Our previous posts in this series have taken a look at branding and messaging as they relate to your book. It helps to examine what you can conjecture about your ideal reader in detail so you can maximize your chances of “speaking their language,” both in their book and in your marketing of it.
Your Ideal Reader in Detail:
Some branding experts suggest that you need to know details about your ideal reader that might even include the kind of toothpaste they use (yes, there are times when that could be important!). But, generally speaking, here is what will be helpful to know:
The people who are creating content (or logos or book covers or websites) on your behalf need to know as much as possible about your target audience.
Specifically, you want to know their:
o Income Level
o Status: married, single, widowed, childless, etc.
• Geographic and Lifestyle Factors
How do the people you are trying to attract live – and where?
o Are they rural and have to drive everywhere?
o Or do they live in cities and take transit to work?
o What kind of weather is typical for the area?
o Are they spenders, or are they conservative with their money?
• Customer Needs
What does your ideal reader need? What pain are they in, and why? For example, is training important to them? Or regulatory compliance? Spiritual practices? Exercise?
Look at your readers’ behaviour over the past few years. Can you see any trends? Do they sacrifice quality for price in some areas, or vice versa?
• Psychographic Details
Are there any personal traits typical to your ideal reader? Are they early risers? Fans of one sport over another? Do they favour Android or iPhone? Do they get their news on TV still or via the internet? Outlook or Gmail?
Once you’ve found answers to all of this information, you can start to put together a detailed profile of your ideal customer. In marketing-speak, we call this a “Persona.”
Some marketers call them your “Avatar.”
Developing Your Persona
Keep that persona in mind while you are writing your book, every time you develop online content for your business or consider attending a networking event. Is your ideal reader going to understand what you’re saying here on page 35 or do you need to put it in language that will resonate more deeply with them? Given who your ideal reader is, do you need to write more academically? More colloquially? Are you using expressions your ideal reader will understand? Do your anecdotes reference places your ideal resonate will resonate with? There’s a big difference emotionally between Sedona, Arizona, and Wall Street, NYC. Which one would you reader like better?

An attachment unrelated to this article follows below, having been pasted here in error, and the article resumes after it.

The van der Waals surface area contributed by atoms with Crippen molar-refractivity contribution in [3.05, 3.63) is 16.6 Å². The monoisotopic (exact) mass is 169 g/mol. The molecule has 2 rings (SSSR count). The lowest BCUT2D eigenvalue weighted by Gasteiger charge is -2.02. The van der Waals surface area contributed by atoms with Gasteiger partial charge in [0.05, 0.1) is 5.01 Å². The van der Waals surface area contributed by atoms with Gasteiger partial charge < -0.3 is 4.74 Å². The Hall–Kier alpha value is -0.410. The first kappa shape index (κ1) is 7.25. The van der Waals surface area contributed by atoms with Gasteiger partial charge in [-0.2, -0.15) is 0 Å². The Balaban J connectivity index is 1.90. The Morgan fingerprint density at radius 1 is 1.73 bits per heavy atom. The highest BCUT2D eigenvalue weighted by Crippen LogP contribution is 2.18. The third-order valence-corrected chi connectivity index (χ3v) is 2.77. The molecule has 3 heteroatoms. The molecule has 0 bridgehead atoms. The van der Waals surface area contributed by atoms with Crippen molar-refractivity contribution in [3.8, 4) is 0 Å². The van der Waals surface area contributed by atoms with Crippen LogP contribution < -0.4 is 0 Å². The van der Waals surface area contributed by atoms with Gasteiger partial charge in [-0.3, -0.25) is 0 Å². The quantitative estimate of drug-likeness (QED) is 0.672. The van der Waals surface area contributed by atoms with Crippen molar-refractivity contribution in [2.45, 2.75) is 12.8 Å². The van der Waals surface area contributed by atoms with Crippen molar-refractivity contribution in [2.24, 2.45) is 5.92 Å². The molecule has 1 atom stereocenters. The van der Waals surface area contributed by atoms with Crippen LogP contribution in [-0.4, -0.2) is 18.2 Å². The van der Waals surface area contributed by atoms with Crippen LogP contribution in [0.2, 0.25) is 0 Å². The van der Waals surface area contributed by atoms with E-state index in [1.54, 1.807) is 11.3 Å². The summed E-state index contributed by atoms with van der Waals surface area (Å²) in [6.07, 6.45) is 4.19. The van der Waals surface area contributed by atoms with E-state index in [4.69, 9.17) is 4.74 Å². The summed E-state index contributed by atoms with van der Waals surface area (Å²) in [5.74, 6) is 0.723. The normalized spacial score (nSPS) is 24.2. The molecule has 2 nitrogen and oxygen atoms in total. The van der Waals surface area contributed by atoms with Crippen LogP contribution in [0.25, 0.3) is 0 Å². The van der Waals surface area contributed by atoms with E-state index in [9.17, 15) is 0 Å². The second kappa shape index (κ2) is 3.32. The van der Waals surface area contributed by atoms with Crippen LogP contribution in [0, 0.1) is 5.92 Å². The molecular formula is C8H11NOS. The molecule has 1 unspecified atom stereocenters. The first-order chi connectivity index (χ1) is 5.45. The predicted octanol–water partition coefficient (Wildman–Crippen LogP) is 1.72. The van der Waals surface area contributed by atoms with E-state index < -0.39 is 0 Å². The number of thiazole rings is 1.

Your persona may be relevant when it comes to choosing your publishing options and, of course, your marketing strategy. It will help you find ways to express your brand.
Just like in days of yore, you want your brand to help people instantly recognize your book – so that you can stand out in any field.
How About You? Who is Your Ideal Client?
Next Steps on the Ideal Client Front
Now that you know who your ideal readers are, and what challenges them, think about the kind of marketing strategy you will need to follow to reach them.
We mentioned earlier that the best marketing creates a highly targeted campaign for an ideal reader, that is, a specific individual with specific problems and needs. You want to build your business relationships—both on-and-offline—around those people, and make it clear to everyone you meet who you are, who you serve and how you help.
What pain is your ideal reader experiencing when it comes to books that you can alleviate or eliminate? And what specific results can you deliver that will take them out of their pain? What relief do they yearn for in their lives, that you can help deliver? The answers to those questions are key.
Your referral sources and partners, and your suppliers, will be grateful for all of this information They can share this knowledge with their networks. And possibly even create referrals for you. But most of all you will be appealing to your ideal reader using language that resonates with them.